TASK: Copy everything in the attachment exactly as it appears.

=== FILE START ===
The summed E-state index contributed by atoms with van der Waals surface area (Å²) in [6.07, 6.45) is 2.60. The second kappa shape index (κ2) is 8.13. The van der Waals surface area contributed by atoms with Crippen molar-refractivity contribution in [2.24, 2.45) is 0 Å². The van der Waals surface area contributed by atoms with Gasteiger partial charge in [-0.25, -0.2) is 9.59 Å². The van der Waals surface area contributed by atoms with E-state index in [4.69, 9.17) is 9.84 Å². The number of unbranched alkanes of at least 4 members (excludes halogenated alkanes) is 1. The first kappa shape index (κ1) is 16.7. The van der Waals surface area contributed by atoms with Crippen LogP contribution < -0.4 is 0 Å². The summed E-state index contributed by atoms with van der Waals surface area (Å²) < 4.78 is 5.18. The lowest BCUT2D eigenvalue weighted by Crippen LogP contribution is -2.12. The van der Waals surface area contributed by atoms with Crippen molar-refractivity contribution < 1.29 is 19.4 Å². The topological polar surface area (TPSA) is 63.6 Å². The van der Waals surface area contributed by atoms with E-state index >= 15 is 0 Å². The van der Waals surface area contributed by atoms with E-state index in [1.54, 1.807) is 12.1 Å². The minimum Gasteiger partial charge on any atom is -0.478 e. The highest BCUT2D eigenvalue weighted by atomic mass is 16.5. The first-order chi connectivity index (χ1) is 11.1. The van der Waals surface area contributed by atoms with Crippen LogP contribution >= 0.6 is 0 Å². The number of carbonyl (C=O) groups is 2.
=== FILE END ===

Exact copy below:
The summed E-state index contributed by atoms with van der Waals surface area (Å²) in [6.07, 6.45) is 2.60. The second kappa shape index (κ2) is 8.13. The van der Waals surface area contributed by atoms with Crippen molar-refractivity contribution in [2.24, 2.45) is 0 Å². The van der Waals surface area contributed by atoms with Gasteiger partial charge in [-0.25, -0.2) is 9.59 Å². The van der Waals surface area contributed by atoms with E-state index in [4.69, 9.17) is 9.84 Å². The number of unbranched alkanes of at least 4 members (excludes halogenated alkanes) is 1. The first kappa shape index (κ1) is 16.7. The van der Waals surface area contributed by atoms with Crippen LogP contribution < -0.4 is 0 Å². The summed E-state index contributed by atoms with van der Waals surface area (Å²) < 4.78 is 5.18. The lowest BCUT2D eigenvalue weighted by Crippen LogP contribution is -2.12. The van der Waals surface area contributed by atoms with Crippen molar-refractivity contribution < 1.29 is 19.4 Å². The topological polar surface area (TPSA) is 63.6 Å². The van der Waals surface area contributed by atoms with E-state index >= 15 is 0 Å². The van der Waals surface area contributed by atoms with E-state index in [1.54, 1.807) is 12.1 Å². The minimum Gasteiger partial charge on any atom is -0.478 e. The highest BCUT2D eigenvalue weighted by atomic mass is 16.5. The first-order chi connectivity index (χ1) is 11.1. The van der Waals surface area contributed by atoms with Crippen LogP contribution >= 0.6 is 0 Å². The number of carbonyl (C=O) groups is 2.